What is an Unmanned Aerial Vehicle?

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  • Written By: Daniel Liden
  • Edited By: Jenn Walker
  • Last Modified Date: 04 November 2019
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An unmanned aerial vehicle, otherwise known as a UAV, remotely piloted vehicle, or unmanned aircraft system, is a flying vehicle that travels without a human pilot or crew present on the aircraft. UAVs are reusable; this is one of the major points that distinguishes them from other unmanned aerial objects such as missiles. This distinction is important because, like missiles, UAVs are most commonly used for military purposes, such as reconnaissance and targeted attack. An unmanned aerial vehicle may be used for military or nonmilitary purposes, though military UAV use is far more common than nonmilitary use. Nonmilitary uses include security, search and rescue, and firefighting.

An unmanned aerial vehicle is ideal for military use because there is no risk of loss of human life and because the lack of need for a human pilot opens up many previously impossible aircraft design possibilities. The most common use for military UAVs is remote sensing. A small, stealthy unmanned aerial vehicle can be fitted with a variety of different sensors, allowing it to gather a great deal of information about enemy positions, even late at night. UAVs can also be used for targeted missile strikes. This is particularly useful for precise strikes for purposes such as assassination and there is no risk of pilot death or capture.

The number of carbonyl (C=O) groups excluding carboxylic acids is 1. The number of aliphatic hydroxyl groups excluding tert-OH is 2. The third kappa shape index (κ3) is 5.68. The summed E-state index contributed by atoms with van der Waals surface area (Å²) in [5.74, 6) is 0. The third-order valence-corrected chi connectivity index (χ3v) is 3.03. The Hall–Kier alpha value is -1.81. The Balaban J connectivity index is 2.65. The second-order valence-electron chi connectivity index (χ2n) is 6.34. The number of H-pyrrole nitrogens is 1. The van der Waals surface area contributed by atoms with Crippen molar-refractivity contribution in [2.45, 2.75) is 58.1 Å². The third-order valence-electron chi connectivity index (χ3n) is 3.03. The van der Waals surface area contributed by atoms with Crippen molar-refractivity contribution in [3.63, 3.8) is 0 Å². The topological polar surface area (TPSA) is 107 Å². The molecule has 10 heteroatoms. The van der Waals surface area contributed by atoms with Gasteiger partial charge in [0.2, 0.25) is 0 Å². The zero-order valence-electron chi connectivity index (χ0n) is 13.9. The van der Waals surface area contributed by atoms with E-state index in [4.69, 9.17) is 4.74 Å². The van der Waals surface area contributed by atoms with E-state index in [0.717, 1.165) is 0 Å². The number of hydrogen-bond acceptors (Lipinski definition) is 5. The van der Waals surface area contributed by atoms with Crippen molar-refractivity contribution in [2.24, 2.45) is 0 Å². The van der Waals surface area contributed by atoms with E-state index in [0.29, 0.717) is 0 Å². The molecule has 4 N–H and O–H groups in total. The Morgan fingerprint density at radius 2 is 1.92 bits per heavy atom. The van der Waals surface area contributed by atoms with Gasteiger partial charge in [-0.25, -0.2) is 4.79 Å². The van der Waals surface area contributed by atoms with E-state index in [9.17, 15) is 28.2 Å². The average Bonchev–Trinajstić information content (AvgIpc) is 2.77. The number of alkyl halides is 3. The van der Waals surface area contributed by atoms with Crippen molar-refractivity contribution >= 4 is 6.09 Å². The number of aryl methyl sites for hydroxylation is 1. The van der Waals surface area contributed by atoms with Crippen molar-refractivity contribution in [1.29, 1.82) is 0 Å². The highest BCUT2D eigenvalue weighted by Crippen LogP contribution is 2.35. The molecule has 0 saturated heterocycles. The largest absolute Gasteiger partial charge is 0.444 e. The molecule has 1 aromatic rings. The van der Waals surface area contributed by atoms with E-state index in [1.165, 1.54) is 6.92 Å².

A modern unmanned aerial vehicle usually combines some level of autonomy with direct remote control. Autonomy is very important, as a vehicle that can complete a mission and respond to unexpected events with minimum human intervention uses less manpower and is therefore more useful and valuable. There are many important aspects to this automation, ranging from trajectory planning to target acquisition. An unmanned aerial vehicle must also be able to control the basic aspects of flight, such as flight stabilization, speed, and response to changing air currents. Complete automation would involve the ability for prioritizing tasks, cooperative functioning, and independent action based on the synthesis of several different sources of information.

The lack of a human pilot in an unmanned aerial vehicle adds one other advantage: flight time. Without a pilot who needs to eat, drink, or sleep, an unmanned aerial vehicle can theoretically stay in the air for as long as its fuel supply will last. That fuel-mandated time constraint grows less important as alternate power sources, such as solar power, become more and more viable. In theory, advanced UAVs should be able to stay in the sky for years at a time if necessary.


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